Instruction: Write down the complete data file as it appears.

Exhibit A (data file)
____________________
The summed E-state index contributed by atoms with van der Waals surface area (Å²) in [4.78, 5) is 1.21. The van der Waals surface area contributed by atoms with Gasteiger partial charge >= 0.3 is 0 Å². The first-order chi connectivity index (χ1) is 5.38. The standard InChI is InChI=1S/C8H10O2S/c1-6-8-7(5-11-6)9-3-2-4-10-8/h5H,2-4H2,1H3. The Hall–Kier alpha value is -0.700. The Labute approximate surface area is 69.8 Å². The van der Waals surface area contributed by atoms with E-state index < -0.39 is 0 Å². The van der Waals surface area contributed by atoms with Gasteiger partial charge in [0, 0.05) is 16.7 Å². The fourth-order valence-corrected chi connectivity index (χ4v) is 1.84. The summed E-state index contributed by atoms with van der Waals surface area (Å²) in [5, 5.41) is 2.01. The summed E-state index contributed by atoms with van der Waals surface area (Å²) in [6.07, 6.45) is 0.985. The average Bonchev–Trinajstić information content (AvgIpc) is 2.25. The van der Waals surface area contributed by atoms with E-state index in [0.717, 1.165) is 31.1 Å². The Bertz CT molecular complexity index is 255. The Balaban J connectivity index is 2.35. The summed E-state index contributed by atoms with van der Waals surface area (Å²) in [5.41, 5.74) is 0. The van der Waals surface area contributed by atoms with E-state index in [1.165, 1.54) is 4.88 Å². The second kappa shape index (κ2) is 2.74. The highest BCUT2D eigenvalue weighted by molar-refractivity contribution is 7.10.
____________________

The summed E-state index contributed by atoms with van der Waals surface area (Å²) in [4.78, 5) is 1.21. The van der Waals surface area contributed by atoms with Gasteiger partial charge >= 0.3 is 0 Å². The first-order chi connectivity index (χ1) is 5.38. The standard InChI is InChI=1S/C8H10O2S/c1-6-8-7(5-11-6)9-3-2-4-10-8/h5H,2-4H2,1H3. The Hall–Kier alpha value is -0.700. The Labute approximate surface area is 69.8 Å². The van der Waals surface area contributed by atoms with E-state index < -0.39 is 0 Å². The van der Waals surface area contributed by atoms with Gasteiger partial charge in [0, 0.05) is 16.7 Å². The fourth-order valence-corrected chi connectivity index (χ4v) is 1.84. The summed E-state index contributed by atoms with van der Waals surface area (Å²) in [5, 5.41) is 2.01. The summed E-state index contributed by atoms with van der Waals surface area (Å²) in [6.07, 6.45) is 0.985. The average Bonchev–Trinajstić information content (AvgIpc) is 2.25. The van der Waals surface area contributed by atoms with E-state index in [0.717, 1.165) is 31.1 Å². The Bertz CT molecular complexity index is 255. The Balaban J connectivity index is 2.35. The summed E-state index contributed by atoms with van der Waals surface area (Å²) in [5.41, 5.74) is 0. The van der Waals surface area contributed by atoms with E-state index in [1.165, 1.54) is 4.88 Å². The second kappa shape index (κ2) is 2.74. The highest BCUT2D eigenvalue weighted by molar-refractivity contribution is 7.10.